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Zambia: Controversial NGO Bill approved 0

Sep1

Zambian civil society fears the new legislation designed to regulate non-governmental organizations (NGOs) may compromise their independence and even result in a clampdown on their operations.The 2009 NGO Bill, passed by parliament last week and signed by the President Rupiah Banda on 27 August, calls for “the registration and co-ordination of NGOs, to regulate the work, and the area of work, of NGOs operating in Zambia.”

A 16-member board will be established by the community development minister, consisting of not less than eight government officials and a minimum of two representatives from civil society, to “receive, discuss and approve the code of conduct [of NGOs], and … provide policy guidelines to NGOs for harmonizing their activities to the national development plan of Zambia.”

NGOs are now compelled to re-register every five years and submit annual information on their activities, funders, accounts, and the personal wealth of their officials; failure to comply could result in the suspension or cancellation of registration.

Civil society leaders and human rights activists fear the new law could be used by government to silence critics and erode civil society, Times of Zambia reports.

Officials from three CSO umbrella bodies said in Lusaka on 29 August that they felt frustrated by the Government’s move to go ahead with the enactment process even after they raised concerns, which deserved attention.

Speaking on behalf of the three NGO motherbodies, Non Governmental Organisations Coordinating Council (NGOCC) executive director, Engwase Mwale said it was demoralising that Mr Banda could not listen to their concerns on the bill, which was now law.

Apart from the NGOCC, the other two umbrella bodies are the Civil Society for Poverty Reduction and Zambia Council for Social Development (ZCSD).

Ms Mwale said although they recognised that the president had his prerogative to assent to any parliamentary bill, the members had hoped that following their concerns raised at various fora Mr Banda would listen to them and change certain things.

She said as leader in charge of a democratic country like Zambia, the president should have given them a hearing.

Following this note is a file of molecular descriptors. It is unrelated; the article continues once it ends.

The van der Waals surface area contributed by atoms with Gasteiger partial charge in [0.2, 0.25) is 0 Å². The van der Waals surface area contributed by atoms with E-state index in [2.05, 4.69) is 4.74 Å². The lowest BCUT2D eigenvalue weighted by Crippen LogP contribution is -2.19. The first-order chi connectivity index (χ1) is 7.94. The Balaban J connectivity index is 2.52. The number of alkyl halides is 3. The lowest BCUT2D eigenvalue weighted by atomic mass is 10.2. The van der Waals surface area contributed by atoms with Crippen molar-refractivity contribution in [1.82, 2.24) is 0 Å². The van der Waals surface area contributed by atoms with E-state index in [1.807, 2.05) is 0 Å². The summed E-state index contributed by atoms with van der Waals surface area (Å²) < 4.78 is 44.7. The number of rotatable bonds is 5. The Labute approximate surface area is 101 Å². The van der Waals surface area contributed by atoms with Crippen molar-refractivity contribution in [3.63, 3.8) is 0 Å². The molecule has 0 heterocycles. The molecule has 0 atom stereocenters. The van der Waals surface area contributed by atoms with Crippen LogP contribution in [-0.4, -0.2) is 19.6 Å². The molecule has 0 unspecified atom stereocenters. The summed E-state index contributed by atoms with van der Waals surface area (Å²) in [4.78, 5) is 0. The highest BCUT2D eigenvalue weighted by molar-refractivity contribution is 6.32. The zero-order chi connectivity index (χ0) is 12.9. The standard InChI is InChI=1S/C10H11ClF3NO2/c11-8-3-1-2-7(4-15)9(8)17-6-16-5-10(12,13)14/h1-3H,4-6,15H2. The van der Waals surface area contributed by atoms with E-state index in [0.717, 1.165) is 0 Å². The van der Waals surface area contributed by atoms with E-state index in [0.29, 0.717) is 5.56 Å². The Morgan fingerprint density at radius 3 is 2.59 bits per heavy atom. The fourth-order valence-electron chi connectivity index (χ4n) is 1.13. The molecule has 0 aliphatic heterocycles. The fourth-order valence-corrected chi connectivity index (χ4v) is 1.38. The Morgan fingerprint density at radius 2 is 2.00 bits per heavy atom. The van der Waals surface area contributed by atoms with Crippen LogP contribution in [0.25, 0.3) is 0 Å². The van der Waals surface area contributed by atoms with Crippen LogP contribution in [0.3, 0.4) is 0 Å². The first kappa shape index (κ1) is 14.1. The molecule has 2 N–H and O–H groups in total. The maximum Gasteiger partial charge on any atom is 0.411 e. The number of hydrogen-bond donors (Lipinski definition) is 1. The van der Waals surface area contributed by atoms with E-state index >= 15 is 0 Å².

Ms Mwale said the leaders of the CSOs felt the new Act was an encroachment on the freedom of expression and association for the members. They felt the Act went against the spirit of the Constitution hence their opposition.

“The bill is rather restrictive than facilitative in championing the development agenda.” Finn Petersen, country director of MS Zambia Action Aid Denmark, a Danish funded NGO which works to build local democracy and land rights, and funds over 20 local advocacy NGOs and community-based organizations, told IRIN.

The bill imposes serious restraints on the work and functioning of the NGOs, which will ultimately be detrimental to Zambian society as a whole and to development work in particular, as we rely on partnerships with local organisations to carry out programmes,” Petersen said.

“Ultimately, we fear that the effect of the law will be to render it very difficult for NGOs, who provide critical analysis and checks and balances on the sitting government, to function properly,” he commented.

“It could also lead to a dwindling number of civil society organisations, in particular small locally-based ones, as they will struggle to meet the criteria of the bill. This will eventually be detrimental to allowing the voice and free expressions of the population living in rural and remote areas to be heard.”

NGOs are currently registered by the Registrar of Societies, a quasi-government body, but the government has little power to restrain NGOs from voicing political dissent, and any attempt to de-register an organization usually involves long court actions.

Ronnie Shikapwasha, information minister and chief government spokesperson, dismissed the criticism. “Once it comes into law, this bill will actually enhance the growth … and quality of NGOs in the country … Why are the NGOs in Zambia not wanting to be regulated, to be transparent? Are they hiding something? Let the Zambians know and see how they are operating,” he said.

By Staff – Afronline

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